High-kW onboard chargers

Batteries, Chargers, and Battery Management Systems.
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john61ct   100 GW

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High-kW onboard chargers

Post by john61ct » Jan 12 2020 9:40am

Wonder what's out there OTS now and accessible to DIYers

Here's a fluff / vaporware "what's coming" post, looks promising if real:

https://insideevs.com/news/392378/innol ... rd-charger

Tony01   10 W

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Re: High-kW onboard chargers

Post by Tony01 » Jan 15 2020 8:44pm

Is the modded huawei 3000w charger no good for onboard?

I'm looking for a level 2 setup. as high KW rate as possible up to 10kw for as little money as possible. I have a 21s, 24ah 25c/5c pack.
I don't always listen to Pantera.... but when I do, SO DO THE NEIGHBORS :D

john61ct   100 GW

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Re: High-kW onboard chargers

Post by john61ct » Jan 16 2020 4:36am

Nope those and the Flatpaks seem the way to go. Starting point anyway.

Wiring J1772 input to start with is what I'd really like to see a detailed howTo cookbook on.

Tony01   10 W

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Re: High-kW onboard chargers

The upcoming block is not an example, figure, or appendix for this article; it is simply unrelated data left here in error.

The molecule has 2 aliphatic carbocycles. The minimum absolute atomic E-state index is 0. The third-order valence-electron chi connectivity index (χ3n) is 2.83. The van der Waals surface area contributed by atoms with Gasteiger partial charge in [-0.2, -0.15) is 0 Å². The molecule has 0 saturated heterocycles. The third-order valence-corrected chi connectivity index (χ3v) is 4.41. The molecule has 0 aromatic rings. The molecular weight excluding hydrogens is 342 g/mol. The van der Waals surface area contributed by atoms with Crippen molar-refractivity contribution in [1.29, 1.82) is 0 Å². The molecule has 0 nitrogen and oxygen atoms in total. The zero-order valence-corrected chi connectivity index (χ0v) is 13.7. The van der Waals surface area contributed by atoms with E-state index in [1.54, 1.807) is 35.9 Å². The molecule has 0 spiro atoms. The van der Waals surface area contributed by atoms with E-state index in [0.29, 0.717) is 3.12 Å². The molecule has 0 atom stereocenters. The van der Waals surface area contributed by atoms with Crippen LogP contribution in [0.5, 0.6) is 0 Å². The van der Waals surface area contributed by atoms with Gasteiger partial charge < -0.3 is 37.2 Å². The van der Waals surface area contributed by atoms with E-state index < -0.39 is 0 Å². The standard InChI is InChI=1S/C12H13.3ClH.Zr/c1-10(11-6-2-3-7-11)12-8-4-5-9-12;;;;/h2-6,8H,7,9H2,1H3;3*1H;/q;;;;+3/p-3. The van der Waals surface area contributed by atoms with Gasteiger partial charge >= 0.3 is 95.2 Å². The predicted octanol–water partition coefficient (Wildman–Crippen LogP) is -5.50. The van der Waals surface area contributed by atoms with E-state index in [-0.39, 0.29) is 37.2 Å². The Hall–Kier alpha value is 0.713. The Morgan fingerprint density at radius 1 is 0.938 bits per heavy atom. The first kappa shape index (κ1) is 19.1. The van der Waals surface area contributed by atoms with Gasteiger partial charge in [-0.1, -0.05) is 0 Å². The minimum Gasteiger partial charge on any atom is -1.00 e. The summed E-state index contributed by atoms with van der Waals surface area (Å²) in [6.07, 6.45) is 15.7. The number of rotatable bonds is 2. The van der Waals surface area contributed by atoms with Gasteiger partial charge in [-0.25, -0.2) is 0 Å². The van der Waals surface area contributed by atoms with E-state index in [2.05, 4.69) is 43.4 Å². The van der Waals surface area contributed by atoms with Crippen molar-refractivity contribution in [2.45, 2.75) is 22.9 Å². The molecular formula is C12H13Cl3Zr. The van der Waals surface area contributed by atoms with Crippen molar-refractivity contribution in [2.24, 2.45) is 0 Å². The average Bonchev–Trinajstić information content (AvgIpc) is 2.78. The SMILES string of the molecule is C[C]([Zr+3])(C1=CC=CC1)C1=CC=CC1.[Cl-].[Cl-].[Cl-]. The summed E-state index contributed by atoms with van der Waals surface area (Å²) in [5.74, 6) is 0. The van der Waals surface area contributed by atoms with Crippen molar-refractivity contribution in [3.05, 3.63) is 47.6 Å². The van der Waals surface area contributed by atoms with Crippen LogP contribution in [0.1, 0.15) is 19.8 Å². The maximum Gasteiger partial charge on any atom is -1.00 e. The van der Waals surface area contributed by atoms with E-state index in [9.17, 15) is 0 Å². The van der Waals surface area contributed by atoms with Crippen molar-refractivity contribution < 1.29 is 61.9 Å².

Post by Tony01 » Jan 16 2020 10:42pm

Wiring up a J1772 is the easy part- Charging an Electric Bike with a J1772 EV Plug

The hard part is the price. Powerful chargers cost real money. It's not just the price of a single unit, it's replacing it when it breaks.

J1772 connector $80.
Modded Huawei $225
72v 30a GTK charger, 2200w, looks tougher? maybe not $250

So you are looking at a bike side parts cost starting at $350 for DOUBLE the charge speed of a typical 110v plug.

I get about 45Wh/mi if I ride easy. So at 2200w charge its not even a mile per minute. Not worth it, currently guerilla charging at 800 to 1250w on 110v with a $130 charger.
I don't always listen to Pantera.... but when I do, SO DO THE NEIGHBORS :D

john61ct   100 GW

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Re: High-kW onboard chargers

Post by john61ct » Jan 17 2020 3:45pm

Stock Huawei R4850G2 go for maybe $60 on eBay.

if 48V is too low, with a good controller maybe go to double that, no modding needed.

John in CR   100 GW